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Hong Kong property developer's market value drops $4.9 billion in one day

Thomas and Raymond Kwok, two brothers who control Sun Kai Properties, the second largest property company in the world, were arrested by Hong Kong's Independent Commission Against Corruption Thursday, scandalizing the city. NBC's Ed Flanagan reports.

BEIJING – If you’ve ever been to Hong Kong, you’ve undoubtedly walked by a building built or managed by Sun Hung Kai Properties, the second largest property company in the world and one of the small number of prominent developers that control real estate in this land-scarce region.

To say that the Kwok family, which controls Sun Hung Kai, has played a part in constructing Hong Kong’s iconic skyline would be massive understatement. Three of the tallest buildings in the city were constructed by the firm as well as one of the region’s more surreal icons, a replica of Noah’s Ark which doubles as a hotel and theme park. (The Kwoks are evangelical Christians.)

So when news broke that the company’s co-chairmen, Thomas and Raymond Kwok, were arrested on Thursday by the Independent Commission Against Corruption (ICAC), it caused an uproar that has scandalized the city of 7 million and caused the firm’s stock to tumble.

Make that plummet. 

In trading Friday on the Hong Kong Stock Exchange, Sun Hung Kai’s stock price plunged 13 percent, for a loss of $4.9 billion in market value.  

It was easily the company’s worst loss on the market in 14 years, according to Bloomberg News.

Though no charges were publicly announced and the Kwok brothers were released late Thursday evening, their arrest at the same time as the reported detention of Rafael Hui, the number two in the Hong Kong government from 2005-2007, has some speculating that the arrests were related.

If so, the arrests one again underscore the tight relationship between Hong Kong’s government and local property developers, both of whom are in a perpetual race to keep up with the housing demands in the world’s most densely populated city.

Mercurial rise not without its issues
With estimated holdings of $18.3 billion, the Kwok family is the 27th wealthiest family in the world, according to Forbes Magazine. Their company, which was founded in 1963 by family patriarch, Kwok Tak Seng, has risen to prominence by breaking into every facet of the property business, from residential to hotels to industrial development.

Bobby Yip / Reuters

Thomas Kwok (R) and his younger brother Raymond Kwok, both Vice Chairman & Managing Director of Sun Hung Kai Properties, listen to a question during a news conference announcing the company's interim results in Hong Kong in this March 11, 2009 file photo.

By the end of 2011, Sun Hung Kai was reported to have a land bank of 46.7 million square feet of gross floor area either completed or in development. The group also owns 26 million square feet of farmland in Hong Kong’s New Territories that is in the process of receiving planning permission to be converted to building land. 

That translates into an astounding amount of property under Sun Hung Kai’s control in a city where land is extremely precious. 

The company and the family have also long been in the spotlight in Hong Kong. When the family patriarch died in 1990, he left the reins to his eldest son Walter, who became chairman and chief executive. In 1997, Walter was kidnapped and held for a week before his family paid a ransom of more than $77 million to have him released.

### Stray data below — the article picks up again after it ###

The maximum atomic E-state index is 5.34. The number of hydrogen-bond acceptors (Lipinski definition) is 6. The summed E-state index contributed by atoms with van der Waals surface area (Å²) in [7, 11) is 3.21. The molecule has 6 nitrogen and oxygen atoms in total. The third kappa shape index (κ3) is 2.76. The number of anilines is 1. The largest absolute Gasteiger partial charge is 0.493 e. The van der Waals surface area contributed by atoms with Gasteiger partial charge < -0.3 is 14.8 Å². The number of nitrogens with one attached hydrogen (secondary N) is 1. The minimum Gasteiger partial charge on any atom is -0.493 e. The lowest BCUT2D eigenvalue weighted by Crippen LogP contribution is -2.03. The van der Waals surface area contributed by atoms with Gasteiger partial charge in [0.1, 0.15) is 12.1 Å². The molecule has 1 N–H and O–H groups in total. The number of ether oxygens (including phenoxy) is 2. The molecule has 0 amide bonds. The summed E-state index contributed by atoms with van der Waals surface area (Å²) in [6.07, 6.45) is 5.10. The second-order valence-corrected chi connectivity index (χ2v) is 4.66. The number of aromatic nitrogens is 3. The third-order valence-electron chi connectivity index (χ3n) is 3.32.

Walter returned to the company after his release, but eventually the family relationship unraveled when Thomas and Raymond Kwok dethroned Walter in 2008.

With the support of their mother, the two brothers charged Walter with being unfit to run the business and after a nasty struggle, eventually took over. Thomas, 60, runs the construction of new developments and Raymond, 58, is in charge of the company’s finances.  

Are Hong Kong’s business and political interests too close?
The arrest of the Kwok brothers and Rafael Hui by the ICAC comes at a time when Hong Kong is dealing with a number of incidents that bring into question just how transparent and corruption-free the former British colony is today.

On the face of it, the city has a good reputation. The Heritage Foundation calls Hong Kong the world’s freest economy while Transparency International calls it the 12th least corrupt country and/or territory in the world. (The United States came out 10th and 24th respectively.)

But the relationship between real-estate developers and the government has long been a source of simmering tensions in the crowded city. Opposition leaders and some social groups have long criticized the cozy relationship between the government and the developers.

Thousands took to the streets in March to demand that the city’s Chief Executive Donald Tsang quit after he was  was accused of accepting invitations for lavish yacht dinners and private jet trips from local businessmen.

In elections for the city’s next chief executive just last weekend, the winner Leung Chung-ying, campaigned on a platform of providing more low-income housing in the city. 

Some argue that the Kwok scandal is the next in a storyline of business and government blurring together too closely. However, the fact that the ICAC went ahead with this investigation suggests that for the present time at least, the mechanisms in place to deter and uncover corruption are still strong in Hong Kong.

Where this investigation goes from here will go a long way towards determining whether this latest crisis of faith in Hong Kong is the next step in a gradual erosion of Hong Kong’s autonomy and financial freedom or one that rights it once and for all.